FAFSA FAQ


The 2024-2025 Free Application for Federal Student Aid (FAFSA) is now available. The FAFSA Simplification Act passed in 2020 represents a significant overhaul of the processes and systems used to award federal student aid. This includes the FAFSA form, need analysis and many policies and procedures for schools that participate in federal student aid programs. In late January, the U.S. Department of Education officially announced a delay in the transmission of FAFSA application information to colleges and universities until the first half of March.  Once we receive the FAFSA data, our Financial Aid office will complete financial aid awards for current and incoming students.

Here at St. Ambrose University, we are dedicated to keeping your college experience affordable and accessible. Rest assured we are staying on top of these changes and will continue to update our current and future students on what to expect.

The Financial Aid office at St. Ambrose University is dedicated to providing timely updates to students, families, and our community. Due to the significant amount of changes that are occurring, portions of our website may not yet be 100% accurate for the 2024-2025 academic year. We'll continue to update this page as we receive more information from the Department of Education and Federal Student Aid, and appreciate your patience as we work to implement the changes brought by the FAFSA Simplification Act.

FAFSA Step By Step

Interactive sessions with Iowa College Access Network

Join ICAN (Iowa College Access Network) for one of these four interactive sessions, select a date below to register.

ICAN advisors will walk through how to complete the FAFSA form step-by-step, and answer questions along the way. From student dependency status to which parent is reported on the FAFSA, we'll cover all the tricky questions about income and assets, explain how the IRS Data Sharing works, and cover next steps once the FAFSA form is submitted.

February 28, 2024 at 5:30 p.m. (central)
March 27, 2024 at 5:30 p.m. (central)
May 15, 2024 at 5:30 p.m. (central)


Watch: Financial Aid and the New FAFSA


Presentation led by:

Julie Haack
Assistant Vice President for Enrollment Management
Director of Financial

Greg Geistkemper
Associate Director of Financial Aid

Watch the recorded presentation on Vimeo


It's time to complete your FAFSA

Set yourself up for success: Know what to expect when you start the 2024–25 FAFSA form. This includes logging in, understanding the form, verifying personal information, and providing consent and approval for the transfer of federal tax information.

Know what to expect next

After you’ve completed your FAFSA form, the U.S. Department of Education’s office of Federal Student Aid will begin processing your form. You’ll receive a confirmation email with important information, so make sure you review it carefully.

What is FAFSA?

The FAFSA form, or Free Application for Federal Student Aid, is a form used to apply for financial aid. Completing the FAFSA form is the only way to access the largest source of financial aid -federal student aid - to help you pay for your education. Students who submit the FAFSA form may become eligible to receive scholarships, grants, work-study funds, and student loans. Schools use the information provided on the FAFSA form to calculate aid packages and then put together an aid offer. It's important to submit a FAFSA form every year you plan to attend college to remain eligible and receive aid.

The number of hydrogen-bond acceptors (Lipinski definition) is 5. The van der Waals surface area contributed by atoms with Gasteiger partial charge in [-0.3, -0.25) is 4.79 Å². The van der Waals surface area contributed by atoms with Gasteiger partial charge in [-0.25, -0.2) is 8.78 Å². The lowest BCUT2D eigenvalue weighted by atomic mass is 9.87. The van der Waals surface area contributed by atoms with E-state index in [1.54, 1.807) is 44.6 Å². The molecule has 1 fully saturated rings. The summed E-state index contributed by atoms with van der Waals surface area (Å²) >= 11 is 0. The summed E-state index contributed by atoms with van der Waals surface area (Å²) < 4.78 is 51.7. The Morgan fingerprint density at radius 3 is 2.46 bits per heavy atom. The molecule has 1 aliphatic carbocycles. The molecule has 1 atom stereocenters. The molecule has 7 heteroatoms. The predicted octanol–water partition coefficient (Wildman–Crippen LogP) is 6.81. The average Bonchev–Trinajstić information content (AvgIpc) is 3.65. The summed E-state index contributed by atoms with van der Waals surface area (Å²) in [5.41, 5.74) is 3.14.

Watch: What is FAFSA?

What's changing with the FAFSA?

There are a number of benefits of the FAFSA simplification act, including a more streamlined application process and a better user experience for the FAFSA, expanded eligibility for federal student aid, and reduced barriers for certain student populations (e.g., homeless and unaccompanied youth, incarcerated students, English language learners, and students from low-income backgrounds).

Some fundamental changes include, but are not limited to:

You'll need a FSA ID:

Both students and parents must create a Student Aid Account or FSA ID. If parents are married and file their taxes 'married filing jointly,' then only one parent needs an FSA ID. If parents are married and file their taxes 'married filing separately,' they will both need an FSA ID. The Social Security Administration will now require verification of FSA IDs before tax information can be accessed, so applicants will need to allow at least three days for that process to occur. Students and parents must log in to the FAFSA separately to complete their respective sections.

The FAFSA will be shorter and more user-friendly:

The FAFSA will reduce the maximum number of questions from 108 to 46. And because the FAFSA on the web is dynamic, some students won't even be presented with all 46 questions. This streamlined format will simplify the application process and make it less daunting for students and their families.

Students may list up to 20 colleges:

Previously, the FAFSA only allowed students to list up to 10 colleges and universities.

The FAFSA will be available in more languages:

Currently, the FAFSA is only available in English and Spanish. The 2024-2025 application will be expanded to include the 11 most common languages spoken by English learner students and their parents.

Applicants will be required to use the IRS Direct Data Exchange:

Previously, users had the option to enter their tax information manually or use the IRS Data Retrieval Tool. Beginning with 2024-2025, all persons on the FAFSA will be required to use the IRS Direct Data Exchange to share tax information or confirm non-filing status. This change makes it easier to complete the FAFSA and reduces the number of questions to be answered.